Favorite non-vital play: Jrue Holiday made a freshman mistake and got caught in the air with the basketball and no angle for a shot. He responded by bouncing the ball off the USC defender below him and then he grabbed the ball back while coming down. Sweet. (And he didn’t even hit the USC player in the face.)
DeMar DeRozan has discovered the art of the two point jumper. Hey, if you can’t make three pointers, it’s a good shot to have.
Did Drew Gordon take a cheap shot on a USC player? The refs say no, but he clearly swung his arm in a dangerous way for no reason. I’m guessing this is going to be discussed heavily in LA. That is if people like to argue about college basketball when its 80 degrees in January. Sigh.
Absolutely suffocating half-court defense by USC turned this game around. If it wasn’t for a few timely steals, UCLA would really be struggling.
Again, suffocating defense by USC. UCLA gets called for a shot clock violation while leading by 3 with 1 minute left in the game. But UCLA holds on to win. Great game.
Final Random Notes
Minnesota went 9 for 9 on threes against Penn St.
People have been raving about Taylor Battle and all I can say is, “I agree”. Hard to imagine a player looking better while his team gets blown out by 20. Battle had 19 points and 9 assists, 3 offensive rebounds, and a pair of steals. And he has an efficiency rating of 121.0 on the season. I sure wish the rest of the Penn St. team was good enough to get him in the NCAA tournament.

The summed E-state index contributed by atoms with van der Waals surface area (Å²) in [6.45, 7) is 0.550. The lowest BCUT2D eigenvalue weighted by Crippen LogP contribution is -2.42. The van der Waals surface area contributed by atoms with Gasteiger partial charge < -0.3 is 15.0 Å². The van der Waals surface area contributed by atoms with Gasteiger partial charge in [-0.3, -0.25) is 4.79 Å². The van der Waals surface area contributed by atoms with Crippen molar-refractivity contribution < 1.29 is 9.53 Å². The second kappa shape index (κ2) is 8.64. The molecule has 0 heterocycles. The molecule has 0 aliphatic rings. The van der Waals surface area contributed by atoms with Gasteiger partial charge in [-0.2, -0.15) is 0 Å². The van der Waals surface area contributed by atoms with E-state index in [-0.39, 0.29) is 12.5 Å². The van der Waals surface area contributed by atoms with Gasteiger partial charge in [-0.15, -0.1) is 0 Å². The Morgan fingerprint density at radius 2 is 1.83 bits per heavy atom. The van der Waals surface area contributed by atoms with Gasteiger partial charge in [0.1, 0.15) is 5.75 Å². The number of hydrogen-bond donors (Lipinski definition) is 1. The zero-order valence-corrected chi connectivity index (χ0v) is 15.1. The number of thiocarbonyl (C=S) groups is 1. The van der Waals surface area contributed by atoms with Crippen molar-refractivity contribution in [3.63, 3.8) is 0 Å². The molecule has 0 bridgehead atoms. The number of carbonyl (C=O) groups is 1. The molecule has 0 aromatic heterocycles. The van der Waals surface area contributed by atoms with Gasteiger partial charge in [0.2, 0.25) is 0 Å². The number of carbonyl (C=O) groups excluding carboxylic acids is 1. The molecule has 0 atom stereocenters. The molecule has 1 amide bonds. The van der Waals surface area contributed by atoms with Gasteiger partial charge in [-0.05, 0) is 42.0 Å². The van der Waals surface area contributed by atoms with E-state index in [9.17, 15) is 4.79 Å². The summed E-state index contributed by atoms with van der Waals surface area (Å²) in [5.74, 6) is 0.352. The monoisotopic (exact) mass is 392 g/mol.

Hey new format for some of the Pomeroy pages. Cool.
Saturday, January 10, 2009
Marquette defeats West Virginia 75-53: Remember my comment on Monday about the Pomeroy Rankings still being in flux at this point in the season? West Virginia was a 71% favorite on the road at Marquette. Instead, Marquette wins by 22.
Nebraska defeats Missouri: More evidence we don’t know anything yet. Missouri scored only 3 points off of turnovers in the game. Missouri entered the game at #1 in the country in steal percentage. Oddly enough, Nebraska was #2 in steal percentage despite playing at a much slower pace. Nebraska imposed their pace in this game and held on to win.
Duke defeats Florida St. Seriously, I thought I was watching a Big 10 game. It was 19-14 at halftime. I don’t understand people who think Duke is too short to win a national championship. This team flat out plays the best defense in the country. Take a guy like Nolan Smith. Yes, he’s only 6’2” tall, but there he is out-jumping a taller Florida St. player to steal the inbound at mid-court and take it in for a dunk.